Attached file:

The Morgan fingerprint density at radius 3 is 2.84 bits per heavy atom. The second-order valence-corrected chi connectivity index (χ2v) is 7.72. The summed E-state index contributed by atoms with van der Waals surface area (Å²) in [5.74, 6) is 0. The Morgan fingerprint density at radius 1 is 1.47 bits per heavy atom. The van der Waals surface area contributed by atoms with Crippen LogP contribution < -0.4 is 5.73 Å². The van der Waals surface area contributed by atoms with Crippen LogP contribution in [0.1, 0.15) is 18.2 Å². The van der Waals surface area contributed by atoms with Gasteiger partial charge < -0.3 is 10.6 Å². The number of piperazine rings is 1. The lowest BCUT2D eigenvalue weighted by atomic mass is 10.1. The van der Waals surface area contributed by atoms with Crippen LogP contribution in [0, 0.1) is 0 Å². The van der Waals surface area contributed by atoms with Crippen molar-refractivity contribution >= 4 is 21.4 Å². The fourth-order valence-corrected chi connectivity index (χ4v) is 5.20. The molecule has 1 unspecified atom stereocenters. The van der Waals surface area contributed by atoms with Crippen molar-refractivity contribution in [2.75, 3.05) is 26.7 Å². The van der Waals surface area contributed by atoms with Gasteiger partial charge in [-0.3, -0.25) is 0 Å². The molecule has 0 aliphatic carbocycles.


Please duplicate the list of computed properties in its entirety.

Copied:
The Morgan fingerprint density at radius 3 is 2.84 bits per heavy atom. The second-order valence-corrected chi connectivity index (χ2v) is 7.72. The summed E-state index contributed by atoms with van der Waals surface area (Å²) in [5.74, 6) is 0. The Morgan fingerprint density at radius 1 is 1.47 bits per heavy atom. The van der Waals surface area contributed by atoms with Crippen LogP contribution < -0.4 is 5.73 Å². The van der Waals surface area contributed by atoms with Crippen LogP contribution in [0.1, 0.15) is 18.2 Å². The van der Waals surface area contributed by atoms with Gasteiger partial charge < -0.3 is 10.6 Å². The number of piperazine rings is 1. The lowest BCUT2D eigenvalue weighted by atomic mass is 10.1. The van der Waals surface area contributed by atoms with Crippen LogP contribution in [0, 0.1) is 0 Å². The van der Waals surface area contributed by atoms with Crippen molar-refractivity contribution >= 4 is 21.4 Å². The fourth-order valence-corrected chi connectivity index (χ4v) is 5.20. The molecule has 1 unspecified atom stereocenters. The van der Waals surface area contributed by atoms with Crippen molar-refractivity contribution in [2.75, 3.05) is 26.7 Å². The van der Waals surface area contributed by atoms with Gasteiger partial charge in [-0.3, -0.25) is 0 Å². The molecule has 0 aliphatic carbocycles.